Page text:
Electromigration in VLSI Physical Design: A Brief Guide -

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Electromigration in VLSI Physical Design: A Brief Guide

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Electromigration in VLSI physical design is a major concern, particularly at lower technology nodes where the cross-sectional area of metal interconnects is relatively small. If an integrated circuit is not constructed properly, it might suffer from electromigration. The electromigration rate is influenced by various elements, and one field of reliability engineering focuses on assuring minimal electromigration. VLSI interconnect design begins with examining the conductor shape to achieve reduced electromigration.

What is Electromigration in VLSI?

Electromigration is the movement of atoms caused by a current flowing through a substance. If the current density is high enough, the heat released within the material will continually shatter and shift atoms. This will result in both vacancies and deposits.

When a high current density flows through a metal connection, the momentum of current-carrying electrons may be transferred to metal ions after impact. Metal ions may be dragged toward the direction of electron transport due to momentum transfer.

As the technological node shrinks, so does the cross-sectional area of the metal interconnects, and current density increases significantly at the lower node. Electromigration has been an issue since the 90 nm technology node or perhaps before, but it worsens at the 28nm or lower node.

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The phenomenon of Electromigration in VLSI Physical Design:

A potential difference is applied across a metal connection, creating an electric field from anode to cathode. The electron is moved in the opposite direction of the electric field by this field. The electron’s momentum causes electricity to flow in the electron. These traveling electrons have velocity, and when they collide with metal ions, the metal ions experience two opposing forces. One force is caused by an electric field, whereas the other is caused by an electron wind hit. When the current density is large, the force from the electron wind exceeds the force from the electric field.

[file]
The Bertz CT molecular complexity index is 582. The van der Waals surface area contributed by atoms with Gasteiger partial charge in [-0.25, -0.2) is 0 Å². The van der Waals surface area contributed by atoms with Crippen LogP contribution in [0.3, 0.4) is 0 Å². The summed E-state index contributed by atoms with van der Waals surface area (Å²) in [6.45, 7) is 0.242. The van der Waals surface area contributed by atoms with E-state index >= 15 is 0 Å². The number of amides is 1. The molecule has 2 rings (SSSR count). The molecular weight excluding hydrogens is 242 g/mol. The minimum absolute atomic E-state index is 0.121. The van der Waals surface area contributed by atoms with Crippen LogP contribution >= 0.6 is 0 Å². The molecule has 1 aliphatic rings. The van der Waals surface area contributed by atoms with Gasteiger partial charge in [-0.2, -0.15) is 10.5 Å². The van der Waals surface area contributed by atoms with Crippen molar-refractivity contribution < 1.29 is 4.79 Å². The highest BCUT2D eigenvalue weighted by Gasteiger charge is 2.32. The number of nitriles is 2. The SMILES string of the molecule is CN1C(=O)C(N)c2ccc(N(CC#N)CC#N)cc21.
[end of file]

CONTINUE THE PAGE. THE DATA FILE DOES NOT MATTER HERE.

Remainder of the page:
The treated metal ion began to drift in the opposite direction of the electric field, depending on the current density. If the current density is high, the connection may be harmed by EM immediately or after months/years of operation, depending on the current density. As a result, the dependability of ASIC will be determined by this EM impact.

Techniques for Electromigration Prevention:

The connection used changes with the scalability of the technology node. Initially, pure aluminum was used as an interconnect, but the industry soon switched to an Al-Cu alloy, and ultimately to copper interconnects. Copper interconnects can sustain nearly five times the current of aluminum interconnects while meeting the same reliability standards.

Strategies that can be used during physical design to avoid the electromigration problem:

  1. Increasing the metal width to lower current density;
  2. Lowering the frequency;
  3. Lowering the supply voltage;
  4. Maintaining wire length sorting, and
  5. Reducing the buffer size in clock lines

Electromigration checks are done during the VLSI physical signoff stage with regard to the electromigration rules specified by the foundry to prevent the electromigration problem.

Conclusion

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